Note: The film switches to English about 45 seconds in.
Earlier this month, we featured the launch of The Empire Strikes Back Uncut, a fan-driven attempt to re-create the most beloved Star Wars movie of them all. But for an insight into the creation of the original film, have a look at the Dutch television documentary above, The Making of The Empire Strikes Back (part one, part two). The broadcast focuses on the painstaking creation of the film’s special effects, most of which still hold up 32 years after audiences first glimpsed them. We see the models, the matte paintings, and even the phalanx of performers and technicians needed to execute the Norway-shot battle on the ice planet Hoth. It took $18 million, so producer Gary Kurtz tells us, to pull all of this off. Surely that seemed an extravagant, no-expense-spared figure in 1980, but today, in light of the profits, dedicated fanbase, and place in the zeitgeist, it sounds like a bargain.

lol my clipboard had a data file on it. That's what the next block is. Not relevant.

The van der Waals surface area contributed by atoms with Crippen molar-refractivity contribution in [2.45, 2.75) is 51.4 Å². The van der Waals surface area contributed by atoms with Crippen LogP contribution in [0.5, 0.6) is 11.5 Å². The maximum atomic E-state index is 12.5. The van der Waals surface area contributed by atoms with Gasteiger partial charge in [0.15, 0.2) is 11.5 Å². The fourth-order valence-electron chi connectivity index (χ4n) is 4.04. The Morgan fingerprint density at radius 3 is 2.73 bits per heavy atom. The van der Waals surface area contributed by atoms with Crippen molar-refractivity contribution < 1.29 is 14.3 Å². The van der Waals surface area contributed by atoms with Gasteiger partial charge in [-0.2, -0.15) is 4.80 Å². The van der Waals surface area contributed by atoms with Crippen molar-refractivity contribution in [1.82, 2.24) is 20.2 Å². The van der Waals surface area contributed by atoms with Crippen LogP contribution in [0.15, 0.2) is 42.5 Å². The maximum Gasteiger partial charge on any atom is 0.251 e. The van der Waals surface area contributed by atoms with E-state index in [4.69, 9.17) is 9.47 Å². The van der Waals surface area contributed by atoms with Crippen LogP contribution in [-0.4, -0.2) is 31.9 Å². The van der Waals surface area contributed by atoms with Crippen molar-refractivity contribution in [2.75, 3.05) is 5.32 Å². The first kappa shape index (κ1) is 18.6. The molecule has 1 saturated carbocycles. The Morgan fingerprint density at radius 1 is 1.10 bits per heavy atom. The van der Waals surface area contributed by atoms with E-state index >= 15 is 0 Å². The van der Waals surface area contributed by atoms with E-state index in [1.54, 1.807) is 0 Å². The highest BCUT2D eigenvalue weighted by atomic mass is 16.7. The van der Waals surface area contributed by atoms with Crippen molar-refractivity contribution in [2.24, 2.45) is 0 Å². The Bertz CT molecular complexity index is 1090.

Alas, The Making of the Empire Strikes Back exists on the internet only in an incomplete form, but the story behind its rediscovery turns out to be interesting enough to compensate. Star Wars fan site mintinbox.net offers a detailed four-part article on this, “one of the most lost documentaries about The Empire Strikes Back.” Though directed by famed French “grand-reporter-cameraman” Michel Parbot, it fell into obscurity soon after its initial broadcast. But reading of the subsequent search for a distributable copy, we realize that we underestimate the completist ardor of the Star Wars fandom at our peril. A fascinating read indeed, but perhaps, like the MetaFilter commenter who could only exclaim “I HAVE SEEN A MAN IN A WAMPA SUIT,” you prefer simpler pleasures.
Hundreds of Fans Collectively Remade Star Wars; Now They Remake The Empire Strikes Back
Mark Hamill’s Star Wars Screen Test (Featuring Harrison Ford)
Colin Marshall hosts and produces Notebook on Cities and Culture. Follow him on Twitter at @colinmarshall.
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